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Class representative in Apple 'anti-poaching' suit wants bigger cut of $415M payout

The class representative in a California anti-trust lawsuit regarding alleged anti-poaching measures employed by Apple, Google and other Silicon Valley tech companies, is seeking a larger-than-normal chunk of a proposed $415 million payout for his work in securing more lucrative settlement terms.

Anti-poaching suit Class Representative Michael Devine. | Source: The New York Times


Michael Devine, a former Adobe Systems engineer, is requesting U.S. District Court Judge Lucy Koh modify terms of a proposed $415 million settlement reached yesterday by Apple, Google, Adobe and Intel, claiming he played a pivotal role in securing a larger reward for fellow plaintiffs.

Stipulated in a joinder filed in court on Friday, Devine is asking for up to $160,000 for his role in the settlement. The sum is, as noted by The Wall Street Journal, twice the amount being sought by the suit's four other named plaintiffs. The class' approximately 64,000 employees will receive about $5,000 each.

"I'm glad that I stood up for the class and that I was able to have such a substantial impact on the outcome," Devine said. "I took my responsibilities seriously and I showed that class representatives can make a real difference."

Devine was the lone voice of dissent in a prior $324.5 million settlement bid reached last April, and called the offer "grossly inadequate" in a letter of objection filed with the court. The class representative made sure his remonstration attained maximum public exposure by posting the document online before it was made available through proper court channels and participating in an interview with The New York Times.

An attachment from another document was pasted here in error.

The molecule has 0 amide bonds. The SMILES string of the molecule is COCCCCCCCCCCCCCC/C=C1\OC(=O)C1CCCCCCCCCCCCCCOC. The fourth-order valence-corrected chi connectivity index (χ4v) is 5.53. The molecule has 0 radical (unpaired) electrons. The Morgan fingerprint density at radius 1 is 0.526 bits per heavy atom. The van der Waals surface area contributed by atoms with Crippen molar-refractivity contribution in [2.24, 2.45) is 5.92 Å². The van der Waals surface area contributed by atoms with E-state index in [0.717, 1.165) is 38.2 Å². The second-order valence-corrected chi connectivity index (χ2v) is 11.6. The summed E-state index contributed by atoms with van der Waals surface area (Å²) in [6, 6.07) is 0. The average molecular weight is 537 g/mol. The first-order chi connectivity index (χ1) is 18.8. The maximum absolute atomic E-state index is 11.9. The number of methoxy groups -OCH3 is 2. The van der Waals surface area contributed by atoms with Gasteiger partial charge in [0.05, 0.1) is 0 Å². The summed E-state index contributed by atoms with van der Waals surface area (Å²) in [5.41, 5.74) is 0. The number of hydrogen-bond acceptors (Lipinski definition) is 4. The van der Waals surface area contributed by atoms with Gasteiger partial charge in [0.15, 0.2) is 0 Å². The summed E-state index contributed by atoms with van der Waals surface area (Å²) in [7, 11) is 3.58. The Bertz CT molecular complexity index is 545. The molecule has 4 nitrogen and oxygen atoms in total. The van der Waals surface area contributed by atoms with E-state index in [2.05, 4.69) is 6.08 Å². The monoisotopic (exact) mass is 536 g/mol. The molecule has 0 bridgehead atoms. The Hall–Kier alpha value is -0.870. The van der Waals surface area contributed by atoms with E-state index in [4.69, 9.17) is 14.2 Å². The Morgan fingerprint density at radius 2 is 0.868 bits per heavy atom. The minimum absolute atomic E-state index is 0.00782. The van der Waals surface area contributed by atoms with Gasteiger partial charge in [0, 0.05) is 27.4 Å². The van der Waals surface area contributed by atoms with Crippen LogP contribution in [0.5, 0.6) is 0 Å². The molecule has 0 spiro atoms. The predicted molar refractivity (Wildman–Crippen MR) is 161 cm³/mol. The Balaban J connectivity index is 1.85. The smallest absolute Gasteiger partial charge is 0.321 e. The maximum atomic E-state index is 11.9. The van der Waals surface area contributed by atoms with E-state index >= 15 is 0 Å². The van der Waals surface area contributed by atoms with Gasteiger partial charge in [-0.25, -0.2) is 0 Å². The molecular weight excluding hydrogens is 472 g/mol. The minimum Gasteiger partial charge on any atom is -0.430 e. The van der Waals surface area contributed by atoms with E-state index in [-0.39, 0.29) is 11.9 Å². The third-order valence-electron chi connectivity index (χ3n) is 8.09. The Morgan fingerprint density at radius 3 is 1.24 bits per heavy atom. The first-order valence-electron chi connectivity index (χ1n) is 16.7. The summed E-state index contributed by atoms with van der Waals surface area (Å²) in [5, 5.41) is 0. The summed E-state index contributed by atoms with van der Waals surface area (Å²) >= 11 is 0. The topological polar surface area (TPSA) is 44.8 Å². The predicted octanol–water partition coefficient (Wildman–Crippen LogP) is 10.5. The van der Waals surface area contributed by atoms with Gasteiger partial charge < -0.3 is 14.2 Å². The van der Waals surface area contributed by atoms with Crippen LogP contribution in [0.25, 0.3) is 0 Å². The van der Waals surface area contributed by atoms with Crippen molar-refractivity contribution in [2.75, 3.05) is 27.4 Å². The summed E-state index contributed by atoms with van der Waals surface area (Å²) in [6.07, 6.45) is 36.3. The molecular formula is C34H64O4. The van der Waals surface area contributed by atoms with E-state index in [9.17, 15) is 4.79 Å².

Judge Koh agreed with Devine and rejected the initial offer, saying Apple, Google, Intel and Adobe should "pay their fare share" as compared to codefendants that settled earlier on in the lawsuit. In 2013, Intuit, Pixar, and Lucasfilm settled out of court for $20 million.

Citing the successful opposition that resulted in an approximately 28-percent premium over the original settlement terms —and a heightened risk of not finding future employment because of it —Devine requests a larger reward commensurate of his service.

The lawsuit alleges Apple and other Silicon Valley heavyweights employed anti-poaching tactics between 2005 and 2009, effectively suppressing wages by limiting job mobility.

Judge Koh has yet to approve the $415 million settlement, $81 million of which is earmarked for attorneys' fees.